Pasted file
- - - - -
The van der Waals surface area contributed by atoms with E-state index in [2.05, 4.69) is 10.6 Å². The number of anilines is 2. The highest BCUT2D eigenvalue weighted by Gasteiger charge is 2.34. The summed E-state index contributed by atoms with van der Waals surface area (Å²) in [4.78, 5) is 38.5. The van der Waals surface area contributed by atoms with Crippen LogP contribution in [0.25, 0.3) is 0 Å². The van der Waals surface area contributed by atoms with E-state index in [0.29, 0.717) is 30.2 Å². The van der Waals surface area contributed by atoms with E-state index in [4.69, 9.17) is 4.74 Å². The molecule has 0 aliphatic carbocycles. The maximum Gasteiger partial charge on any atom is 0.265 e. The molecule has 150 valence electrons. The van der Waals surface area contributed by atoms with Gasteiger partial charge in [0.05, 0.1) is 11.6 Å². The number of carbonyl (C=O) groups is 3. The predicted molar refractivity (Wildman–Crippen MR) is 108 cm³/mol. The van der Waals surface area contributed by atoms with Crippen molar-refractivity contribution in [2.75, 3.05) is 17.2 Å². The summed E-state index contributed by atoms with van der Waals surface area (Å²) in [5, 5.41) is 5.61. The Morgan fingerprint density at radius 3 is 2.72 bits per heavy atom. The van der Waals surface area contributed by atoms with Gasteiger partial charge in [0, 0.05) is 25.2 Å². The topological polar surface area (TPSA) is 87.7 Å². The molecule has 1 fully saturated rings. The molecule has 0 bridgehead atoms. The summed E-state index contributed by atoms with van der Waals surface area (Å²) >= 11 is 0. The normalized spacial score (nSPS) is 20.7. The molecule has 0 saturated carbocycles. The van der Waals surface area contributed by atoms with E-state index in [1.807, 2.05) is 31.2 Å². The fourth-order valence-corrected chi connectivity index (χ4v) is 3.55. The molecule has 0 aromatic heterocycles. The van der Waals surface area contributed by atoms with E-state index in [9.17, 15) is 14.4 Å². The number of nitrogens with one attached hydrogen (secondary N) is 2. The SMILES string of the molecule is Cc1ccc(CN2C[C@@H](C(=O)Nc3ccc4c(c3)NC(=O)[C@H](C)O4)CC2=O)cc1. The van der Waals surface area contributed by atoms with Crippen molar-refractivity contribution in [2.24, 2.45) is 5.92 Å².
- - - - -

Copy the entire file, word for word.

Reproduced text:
The van der Waals surface area contributed by atoms with E-state index in [2.05, 4.69) is 10.6 Å². The number of anilines is 2. The highest BCUT2D eigenvalue weighted by Gasteiger charge is 2.34. The summed E-state index contributed by atoms with van der Waals surface area (Å²) in [4.78, 5) is 38.5. The van der Waals surface area contributed by atoms with Crippen LogP contribution in [0.25, 0.3) is 0 Å². The van der Waals surface area contributed by atoms with E-state index in [0.29, 0.717) is 30.2 Å². The van der Waals surface area contributed by atoms with E-state index in [4.69, 9.17) is 4.74 Å². The molecule has 0 aliphatic carbocycles. The maximum Gasteiger partial charge on any atom is 0.265 e. The molecule has 150 valence electrons. The van der Waals surface area contributed by atoms with Gasteiger partial charge in [0.05, 0.1) is 11.6 Å². The number of carbonyl (C=O) groups is 3. The predicted molar refractivity (Wildman–Crippen MR) is 108 cm³/mol. The van der Waals surface area contributed by atoms with Crippen molar-refractivity contribution in [2.75, 3.05) is 17.2 Å². The summed E-state index contributed by atoms with van der Waals surface area (Å²) in [5, 5.41) is 5.61. The Morgan fingerprint density at radius 3 is 2.72 bits per heavy atom. The van der Waals surface area contributed by atoms with Gasteiger partial charge in [0, 0.05) is 25.2 Å². The topological polar surface area (TPSA) is 87.7 Å². The molecule has 1 fully saturated rings. The molecule has 0 bridgehead atoms. The summed E-state index contributed by atoms with van der Waals surface area (Å²) >= 11 is 0. The normalized spacial score (nSPS) is 20.7. The molecule has 0 saturated carbocycles. The van der Waals surface area contributed by atoms with E-state index in [1.807, 2.05) is 31.2 Å². The fourth-order valence-corrected chi connectivity index (χ4v) is 3.55. The molecule has 0 aromatic heterocycles. The van der Waals surface area contributed by atoms with E-state index in [9.17, 15) is 14.4 Å². The number of nitrogens with one attached hydrogen (secondary N) is 2. The SMILES string of the molecule is Cc1ccc(CN2C[C@@H](C(=O)Nc3ccc4c(c3)NC(=O)[C@H](C)O4)CC2=O)cc1. The van der Waals surface area contributed by atoms with Crippen molar-refractivity contribution in [2.24, 2.45) is 5.92 Å².